Make Mealtimes Matter with Your Busy Teenagers

April 7th, 2014 Posted by family, parent publications, Photography, writing No Comment yet

busy teens mealtimes, meals, urban

If you are like our family, everyone in your household is running in different directions at mealtimes. The kids have lessons, husband is working and for me, there are often things to attend around the dinner hour. However family mealtimes have always been something that we have tried to implement; especially now with busy teenagers that will be moving on soon.
Despite hectic schedules, we try to make the time to sit together around the table—or at least the kitchen bar—a few times per week to eat and have a conversation. When they can, our kids often invite friends over for dinner too, so we know that this is a ritual they enjoy. But it is still not always easy to gather the family together.
These are some of my tips to make family mealtimes happen in a busy household:
Be flexible. It doesn’t always have to be dinner
Because of scheduling, sometimes our family dinners just don’t happen. But we will all sit together and have a big breakfast on the weekend, or even a leisurely late afternoon lunch. It’s the time spent together that is important and we try to still dine with the same rules—encouraging manners and respect at the table.
Encourage your kids to invite friends
Some of my fondest teenage memories were eating over at my then-boyfriend’s home and learning his family’s dining rituals. I tried foods that I had never tasted, talked about politics I wasn’t aware of and learned a different style of serving meals—they were quite traditional. Those things served me well in many situations that were to come in both business and relationships.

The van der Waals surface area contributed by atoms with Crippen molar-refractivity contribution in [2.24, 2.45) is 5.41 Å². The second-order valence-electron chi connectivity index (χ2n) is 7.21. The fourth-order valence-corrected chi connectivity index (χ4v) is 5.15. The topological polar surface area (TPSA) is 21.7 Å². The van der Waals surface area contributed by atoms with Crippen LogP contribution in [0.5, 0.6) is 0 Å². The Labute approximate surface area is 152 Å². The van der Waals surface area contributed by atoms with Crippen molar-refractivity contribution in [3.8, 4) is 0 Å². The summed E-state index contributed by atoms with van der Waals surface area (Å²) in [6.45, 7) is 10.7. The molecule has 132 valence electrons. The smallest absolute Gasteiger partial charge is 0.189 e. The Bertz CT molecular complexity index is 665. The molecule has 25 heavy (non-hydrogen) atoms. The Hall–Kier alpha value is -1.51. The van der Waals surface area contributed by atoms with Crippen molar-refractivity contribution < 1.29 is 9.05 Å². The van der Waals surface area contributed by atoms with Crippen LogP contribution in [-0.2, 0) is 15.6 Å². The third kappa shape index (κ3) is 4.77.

Give the kids an opportunity to make the meal
Most teenagers have had an introduction to foods in school and creating a meal, or at least planning it, is the perfect thing to get them involved. When they’re a part of the process, generally they will be more apt to engage and do it again.
Simplify the food preparation
Sunday family dinners for my spouse’s family often meant an afternoon of preparation and then plenty of dishes to tend with afterwards. Keep the menu simple and plan ahead, so that it easy to duplicate and your family will be encouraged to participate more often.
Keep the conversation enjoyable
When you’re all together it may be easy to fall into discussing family issues at dinnertime, but save that for another time. Keep the dinner table a no-phone-zone and create an environment where your kids feel like talking about social events or healthy debates. Talking to your teens over dinner is the best way to gain their trust.
Mealtimes are challenging for most families, especially with many competing distractions outside the home. Plan to gather your family for mealtimes a few times a week. Even schedule it like you would a date-night. Creating a space for connection, comfort and support is one the best things for growing teenagers.
And ultimately, talking to your teens over dinner is the best way to gain their trust.


this post first appeared on Urbanmoms – 02/09/2016

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Hi! I’m Scarlett

Scarlett ballantyne, scarlett writer, scarlett by nomo akisawa

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